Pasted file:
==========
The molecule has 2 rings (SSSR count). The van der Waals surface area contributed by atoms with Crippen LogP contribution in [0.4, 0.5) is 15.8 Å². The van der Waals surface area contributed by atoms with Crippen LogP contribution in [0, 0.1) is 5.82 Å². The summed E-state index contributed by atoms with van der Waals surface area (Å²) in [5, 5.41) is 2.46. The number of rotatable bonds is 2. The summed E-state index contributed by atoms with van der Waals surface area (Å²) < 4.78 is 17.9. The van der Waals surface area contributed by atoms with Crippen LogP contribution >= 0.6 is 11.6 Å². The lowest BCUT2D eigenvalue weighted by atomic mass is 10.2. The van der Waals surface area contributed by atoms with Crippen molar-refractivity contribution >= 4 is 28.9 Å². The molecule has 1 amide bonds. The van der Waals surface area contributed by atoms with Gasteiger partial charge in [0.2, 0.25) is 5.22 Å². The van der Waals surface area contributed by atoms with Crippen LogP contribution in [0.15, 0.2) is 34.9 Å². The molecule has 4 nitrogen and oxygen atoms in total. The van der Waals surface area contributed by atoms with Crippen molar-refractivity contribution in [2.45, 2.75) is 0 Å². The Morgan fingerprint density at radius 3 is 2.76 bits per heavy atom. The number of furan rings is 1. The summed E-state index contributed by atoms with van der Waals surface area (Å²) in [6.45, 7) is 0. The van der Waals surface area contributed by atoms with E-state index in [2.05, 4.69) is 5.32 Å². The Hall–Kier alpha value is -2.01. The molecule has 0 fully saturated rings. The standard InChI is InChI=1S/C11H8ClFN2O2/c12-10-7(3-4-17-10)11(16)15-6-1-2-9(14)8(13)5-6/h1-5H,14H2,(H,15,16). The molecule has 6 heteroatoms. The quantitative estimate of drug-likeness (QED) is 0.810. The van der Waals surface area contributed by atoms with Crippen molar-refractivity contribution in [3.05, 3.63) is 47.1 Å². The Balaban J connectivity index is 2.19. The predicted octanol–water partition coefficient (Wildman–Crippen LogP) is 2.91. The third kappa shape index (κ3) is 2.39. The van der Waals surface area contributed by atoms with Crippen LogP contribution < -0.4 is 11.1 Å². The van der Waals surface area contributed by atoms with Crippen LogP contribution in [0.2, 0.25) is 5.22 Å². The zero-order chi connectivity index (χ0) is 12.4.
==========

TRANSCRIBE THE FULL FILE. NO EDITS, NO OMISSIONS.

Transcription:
The molecule has 2 rings (SSSR count). The van der Waals surface area contributed by atoms with Crippen LogP contribution in [0.4, 0.5) is 15.8 Å². The van der Waals surface area contributed by atoms with Crippen LogP contribution in [0, 0.1) is 5.82 Å². The summed E-state index contributed by atoms with van der Waals surface area (Å²) in [5, 5.41) is 2.46. The number of rotatable bonds is 2. The summed E-state index contributed by atoms with van der Waals surface area (Å²) < 4.78 is 17.9. The van der Waals surface area contributed by atoms with Crippen LogP contribution >= 0.6 is 11.6 Å². The lowest BCUT2D eigenvalue weighted by atomic mass is 10.2. The van der Waals surface area contributed by atoms with Crippen molar-refractivity contribution >= 4 is 28.9 Å². The molecule has 1 amide bonds. The van der Waals surface area contributed by atoms with Gasteiger partial charge in [0.2, 0.25) is 5.22 Å². The van der Waals surface area contributed by atoms with Crippen LogP contribution in [0.15, 0.2) is 34.9 Å². The molecule has 4 nitrogen and oxygen atoms in total. The van der Waals surface area contributed by atoms with Crippen molar-refractivity contribution in [2.45, 2.75) is 0 Å². The Morgan fingerprint density at radius 3 is 2.76 bits per heavy atom. The number of furan rings is 1. The summed E-state index contributed by atoms with van der Waals surface area (Å²) in [6.45, 7) is 0. The van der Waals surface area contributed by atoms with E-state index in [2.05, 4.69) is 5.32 Å². The Hall–Kier alpha value is -2.01. The molecule has 0 fully saturated rings. The standard InChI is InChI=1S/C11H8ClFN2O2/c12-10-7(3-4-17-10)11(16)15-6-1-2-9(14)8(13)5-6/h1-5H,14H2,(H,15,16). The molecule has 6 heteroatoms. The quantitative estimate of drug-likeness (QED) is 0.810. The van der Waals surface area contributed by atoms with Crippen molar-refractivity contribution in [3.05, 3.63) is 47.1 Å². The Balaban J connectivity index is 2.19. The predicted octanol–water partition coefficient (Wildman–Crippen LogP) is 2.91. The third kappa shape index (κ3) is 2.39. The van der Waals surface area contributed by atoms with Crippen LogP contribution < -0.4 is 11.1 Å². The van der Waals surface area contributed by atoms with Crippen LogP contribution in [0.2, 0.25) is 5.22 Å². The zero-order chi connectivity index (χ0) is 12.4.